Hank: I dunno if I'm gonna ID them.  

Kallie: Okay, I can help you through.

Hank: I will--I do wanna try and put them in age order.

Kallie: Order, yes, we'll go oldest to youngest.

Hank: I feel like I have some--okay.  I mean, this is very cool.

Kallie: Yeah, yeah.  

Hank: And I am sure that it is by far the oldest thing.

Kallie: It is, you are correct.

Hank: This looks like a fossilized bacterial mat, am I right?

Kallie: Yep, so that's a stromatolite, yeah, that's one of my favorite specimens in the entire collection.  It is actually the only one that's not from Montana, because it is so pretty, I wanted to bring one.  So it's called a stromatolite banded iron formation, it's from Minnesota, and do you have any guesses of how old it is?

Hank: Oh gosh.  No.  

Kallie: It's anywhere from 1.5 to 2.5 billion years old, so with a b, that's--

Hank: Yeah.

Kallie: That's 2,000 million years old, yeah!

Hank: I was right that that's the oldest thing.  I'm gonna go ahead and say that this is the second oldest thing, just because it's a fish.

Kallie: It is a fish.  

Hank: And fish are older than this looks like a land animal, and this looks like a land animal.

Kallie: Very good!

Hank: So.

Kallie: Detective skills.  Yeah, so this guy is a coelacanth, which is--

Hank: I thought that it migh--I was just--I was gonna say--

Kallie: Yes!  You should have said it!

Hank: I should have just said it, I was embarrassed to say it.  

Kallie: No, it is, and this is from the Bearpaw Shale from Central Montana, it's about 318 million years old, and there's not a whole lot of fossils of coelacanths out there, and this locality in particular has, I dunno, like ten different species of coelacanths, yeah. So it's a really neat locality, and the preservation on these specimens is just amazing.  

Hank: I mean, it's ma--I mean, it looks like the coelacanths that we still have, with just like, tiny--

Kallie: Yeah, only much smaller, yeah, exactly.  So our largest coelacanth from this time is only about maybe a foot and a half long, so back in these days, they were much smaller, and they lived more in shallow water.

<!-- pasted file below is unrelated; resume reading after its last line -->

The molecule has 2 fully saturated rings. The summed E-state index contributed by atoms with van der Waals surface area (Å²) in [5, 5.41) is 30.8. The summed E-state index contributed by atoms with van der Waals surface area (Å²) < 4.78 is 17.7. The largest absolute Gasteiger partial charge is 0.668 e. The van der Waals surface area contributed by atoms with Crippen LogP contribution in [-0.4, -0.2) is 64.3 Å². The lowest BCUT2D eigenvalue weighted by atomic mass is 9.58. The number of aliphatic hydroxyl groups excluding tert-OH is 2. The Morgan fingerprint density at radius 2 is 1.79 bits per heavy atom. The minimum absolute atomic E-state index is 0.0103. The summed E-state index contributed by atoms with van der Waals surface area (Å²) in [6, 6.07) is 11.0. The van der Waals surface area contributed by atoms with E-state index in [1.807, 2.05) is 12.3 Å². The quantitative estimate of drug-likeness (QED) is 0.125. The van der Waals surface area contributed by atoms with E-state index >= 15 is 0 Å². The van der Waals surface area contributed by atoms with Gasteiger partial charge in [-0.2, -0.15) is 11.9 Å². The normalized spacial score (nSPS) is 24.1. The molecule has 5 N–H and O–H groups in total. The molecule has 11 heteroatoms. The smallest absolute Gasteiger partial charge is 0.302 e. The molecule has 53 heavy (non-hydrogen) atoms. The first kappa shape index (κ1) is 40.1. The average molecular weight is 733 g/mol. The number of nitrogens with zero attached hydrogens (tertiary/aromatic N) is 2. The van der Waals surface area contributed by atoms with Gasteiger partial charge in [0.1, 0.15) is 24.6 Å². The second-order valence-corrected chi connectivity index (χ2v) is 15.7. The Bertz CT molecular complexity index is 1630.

Hank: Right.

Kallie: Instead of like, the deeper water where they live today, so.  

Hank: Interesting.  I'm gonna go with this as our next oldest thing, 'cause I don't know what it is.  

Kallie: It's wrong.  

Hank: I was wrong.

Kallie: It's not the next oldest one, so that is.

Hank: That, this, so this ant--this piece of some kind of antler.

Kallie: Close.  

Hank: It's not an antler?

Kallie: No, it's actually a horn core, it's a prong core, a horn core.

Hank: Ohh, okay.  

Kallie: So this little guy is from the Miocene here in Montana.  I brought a little cheat sheet 'cause I can't remember everything, I try.

Hank: Okay, so this is the thing that the horn--so horns are keratinous--

Kallie: Yeah.

Hank: They grow on top of--

Kallie: And prong horns are weird all across the board.

Hank: Yeah.

Kallie: And--

Hank: This is little, too.  

Kallie: It's a little guy, yeah.

Hank: Did prong horns use to be smaller or was this a baby?

Kallie: Yes, they were smaller back--so this guy is from the Miocene, so eh, about 25 mil, give or take a few mil.

Hank: Okay, okay.  I was gonna guess that this was actually a dinosaur bone.

Kallie: No, it's not a dinosaur bone, that's--

Hank: Because it's big and I have no idea, I have no idea what--

Kallie: Okay, what is a big megafauna mammal?

Hank: Oh, is it a mastodon?  

Kallie: It's a mammoth.  And that is a mammoth toe bone, just one single metacarpal.

Hank: OH MY GOD, I never would have got there.   

Kallie: Yeah, it's a--

Hank: I was like, is it, like, it's got sort of a ball and socket looking thing on this it's got so many--'cause of course, feet have so many different, like, they touch so many different bones.

Kallie: Exactly, yeah.

Hank: And I was like, where would, in your body--

Kallie: So, that is the--

Hank: --something this big touch so many things?

Kallie: --metacarpal five, left metacarpal, fifth left metacarpal.

Hank: So, tell me which--is there like an--is this the thing that they'd have the nail on it?  

Kallie: Um, no, it would be a little bit farther back.

Hank: In the--okay, so in the middle.

Kallie: So it would be like, right here  

Hank: Okay, got it. 

Kallie: Um, yeah.  

Hank: So it's like that's the pinky toe of a mammoth?

Kallie: Mmhmm.

Hank: One of the pinky toe bones of a mammoth.

Kallie: One of the pinky toe bones of a mammoth.

Hank: Okay, alright.

Kallie: Yeah, this is a relatively large individual, obviously.

Hank: Yeah.

Kallie: Yeah, and this one's also from Montana, so these three back here are all from Montana.

Hank: All Montana fossils.

Kallie: Yeah.

Hank: Okay.  Neat.

Kallie: Yay!

Hank: That's so cool.

Kallie: You did so good.

Hank: I love--I wanna see these baby prong horns.  Cute.